Fred Crosby, Phelps, New York – Commissioner
Served as president of the ASA in 1960 and ASA Maryland commissioner from 1937-1965. A graduate of Springfield College was inducted into the Recreation Pioneers Hall of Fame in 1973. A native of Phelps, NY, he was born April 19, 1902. Crosby died August 27, 1967 at age 65 in Baltimore, MD.
Billie Harris, Phoenix, Arizona – Women’s Fast Pitch – Pitcher
The first African American woman inducted into the Hall of Fame; Harris played for a team called the Sunshine Girls in 1948. They played a game in Phoenix against the PBSW Ramblers who noticed Harris not only had control and speed as a pitcher but could hit and had speed on the basepaths. Harris eventually joined the Ramblers and between 1950-1975 played for the Ramblers, the Yakima, WA Webcats and the Sun City, AZ Saints. Three times Billie was selected a first-team All-America, twice as a pitcher (1969 and 1958) and once as a utility player (1959). In the 1958 ASA national championship, she compiled a 5-2 pitching record with an ERA of 0.14. In 1959, she batted .347 (8-for-23). Harris starred both as a pitcher and hitter in the 1969 national and was named the tourney MVP. She won four of five games on the mound and batted .400 (8-for-20) to lead her team to a third-place finish. She won more than 20 games in 15 ASA nationals. Playing in the Pacific Coast Women’s League from 1953-1975, she had a .260 batting average with 264 hits in 370 games. She scored 123 runs and drove in 59 runs.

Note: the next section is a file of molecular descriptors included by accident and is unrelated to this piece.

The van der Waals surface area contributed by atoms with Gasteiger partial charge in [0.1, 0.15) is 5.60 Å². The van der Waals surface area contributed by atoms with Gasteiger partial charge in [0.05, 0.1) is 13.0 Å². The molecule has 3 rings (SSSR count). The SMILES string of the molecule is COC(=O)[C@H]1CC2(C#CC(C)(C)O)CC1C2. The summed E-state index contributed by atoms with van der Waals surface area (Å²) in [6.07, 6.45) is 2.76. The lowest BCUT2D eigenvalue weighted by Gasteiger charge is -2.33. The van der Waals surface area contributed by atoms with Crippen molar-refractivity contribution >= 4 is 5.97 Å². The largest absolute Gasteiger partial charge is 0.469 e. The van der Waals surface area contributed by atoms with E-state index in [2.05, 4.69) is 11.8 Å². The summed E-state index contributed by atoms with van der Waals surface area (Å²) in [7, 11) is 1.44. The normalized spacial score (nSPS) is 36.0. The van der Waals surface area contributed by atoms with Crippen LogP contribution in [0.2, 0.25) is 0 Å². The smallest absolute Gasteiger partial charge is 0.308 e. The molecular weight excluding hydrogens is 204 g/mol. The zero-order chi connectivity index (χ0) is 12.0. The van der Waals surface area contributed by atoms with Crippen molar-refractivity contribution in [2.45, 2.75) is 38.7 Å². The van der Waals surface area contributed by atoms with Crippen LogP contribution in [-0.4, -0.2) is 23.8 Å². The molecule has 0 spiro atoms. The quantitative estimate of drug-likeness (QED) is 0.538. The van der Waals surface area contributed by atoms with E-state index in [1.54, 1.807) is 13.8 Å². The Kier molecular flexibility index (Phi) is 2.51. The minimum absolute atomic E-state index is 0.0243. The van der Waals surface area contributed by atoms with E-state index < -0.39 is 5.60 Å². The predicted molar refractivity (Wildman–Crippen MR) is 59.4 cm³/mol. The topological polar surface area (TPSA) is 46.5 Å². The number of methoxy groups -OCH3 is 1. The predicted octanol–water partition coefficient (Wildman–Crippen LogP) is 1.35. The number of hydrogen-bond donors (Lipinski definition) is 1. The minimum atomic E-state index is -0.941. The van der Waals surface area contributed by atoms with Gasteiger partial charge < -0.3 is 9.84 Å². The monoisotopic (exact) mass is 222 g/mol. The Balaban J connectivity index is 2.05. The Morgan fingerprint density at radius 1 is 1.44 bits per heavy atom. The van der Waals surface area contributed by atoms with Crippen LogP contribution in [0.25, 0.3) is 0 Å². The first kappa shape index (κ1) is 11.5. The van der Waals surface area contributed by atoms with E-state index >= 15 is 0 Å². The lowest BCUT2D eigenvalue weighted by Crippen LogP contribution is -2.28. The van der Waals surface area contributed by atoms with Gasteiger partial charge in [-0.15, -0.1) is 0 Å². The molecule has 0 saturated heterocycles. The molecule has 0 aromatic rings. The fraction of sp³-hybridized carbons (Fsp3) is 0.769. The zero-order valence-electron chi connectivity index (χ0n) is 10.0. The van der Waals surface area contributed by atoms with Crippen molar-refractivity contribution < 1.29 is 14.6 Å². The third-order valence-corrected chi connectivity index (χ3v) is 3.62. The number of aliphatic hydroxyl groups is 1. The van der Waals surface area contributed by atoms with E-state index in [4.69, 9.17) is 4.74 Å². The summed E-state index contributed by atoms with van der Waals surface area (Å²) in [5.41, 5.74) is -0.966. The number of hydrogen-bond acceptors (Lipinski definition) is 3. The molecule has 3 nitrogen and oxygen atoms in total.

Judy Hedgecock, Satellite Beach, Florida – Women’s Slow Pitch – Pitcher
Growing up in Satellite Beach, FL, Judy Hedgecock did not have to worry about having a coach because her father, Percy, coached her for nine years as a member of the Satellite Beach Comets starting in 1965. Judy started playing slow pitch at 16 while still in high school and played for 13 years before retiring in 1978 as a member of the renowned Marks Brothers and Bob Hoffman North Miami, FL Dots. Born August 13, 1945, Judy participated in 10 ASA national championships and was a member of two national championship teams, 1975 and 1978. In the 1975 national Judy won the MVP award as a pitcher and is the only pitcher to win that award. Six times she earned first-team All-America honors (1969, 1972, 1975, 1976, 1977 and 1978) and was a second-team choice in 1970. Hedgecoach also coached 18-under girls’ teams to three national slow pitch titles 1978, 1981, and 1985. Hedgecock died on November 21, 2000 at age 55 after a long illness. She had a 33-year career in the Brevard County School System at Satellite High School and Eau Gallie High School, FL.
Percy L. Hedgecock, Satellite Beach, Florida – Meritorious Service